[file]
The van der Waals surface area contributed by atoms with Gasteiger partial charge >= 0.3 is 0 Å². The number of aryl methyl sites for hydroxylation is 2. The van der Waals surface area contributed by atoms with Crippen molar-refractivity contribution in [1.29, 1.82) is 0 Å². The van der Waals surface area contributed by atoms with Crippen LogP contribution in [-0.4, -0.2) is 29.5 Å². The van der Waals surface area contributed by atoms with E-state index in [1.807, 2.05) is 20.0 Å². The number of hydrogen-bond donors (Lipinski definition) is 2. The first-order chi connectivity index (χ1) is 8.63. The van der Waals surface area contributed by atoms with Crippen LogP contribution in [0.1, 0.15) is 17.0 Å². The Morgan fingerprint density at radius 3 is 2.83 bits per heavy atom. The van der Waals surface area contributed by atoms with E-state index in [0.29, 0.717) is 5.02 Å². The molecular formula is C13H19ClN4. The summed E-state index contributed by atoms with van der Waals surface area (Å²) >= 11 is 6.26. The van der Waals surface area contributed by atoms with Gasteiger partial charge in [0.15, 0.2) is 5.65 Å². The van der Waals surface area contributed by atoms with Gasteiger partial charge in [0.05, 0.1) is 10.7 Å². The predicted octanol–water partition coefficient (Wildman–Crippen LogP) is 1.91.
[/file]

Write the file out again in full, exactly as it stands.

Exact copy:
The van der Waals surface area contributed by atoms with Gasteiger partial charge >= 0.3 is 0 Å². The number of aryl methyl sites for hydroxylation is 2. The van der Waals surface area contributed by atoms with Crippen molar-refractivity contribution in [1.29, 1.82) is 0 Å². The van der Waals surface area contributed by atoms with Crippen LogP contribution in [-0.4, -0.2) is 29.5 Å². The van der Waals surface area contributed by atoms with E-state index in [1.807, 2.05) is 20.0 Å². The number of hydrogen-bond donors (Lipinski definition) is 2. The first-order chi connectivity index (χ1) is 8.63. The van der Waals surface area contributed by atoms with Crippen LogP contribution in [0.1, 0.15) is 17.0 Å². The Morgan fingerprint density at radius 3 is 2.83 bits per heavy atom. The van der Waals surface area contributed by atoms with E-state index in [0.29, 0.717) is 5.02 Å². The molecular formula is C13H19ClN4. The summed E-state index contributed by atoms with van der Waals surface area (Å²) >= 11 is 6.26. The van der Waals surface area contributed by atoms with Gasteiger partial charge in [0.15, 0.2) is 5.65 Å². The van der Waals surface area contributed by atoms with Gasteiger partial charge in [0.05, 0.1) is 10.7 Å². The predicted octanol–water partition coefficient (Wildman–Crippen LogP) is 1.91.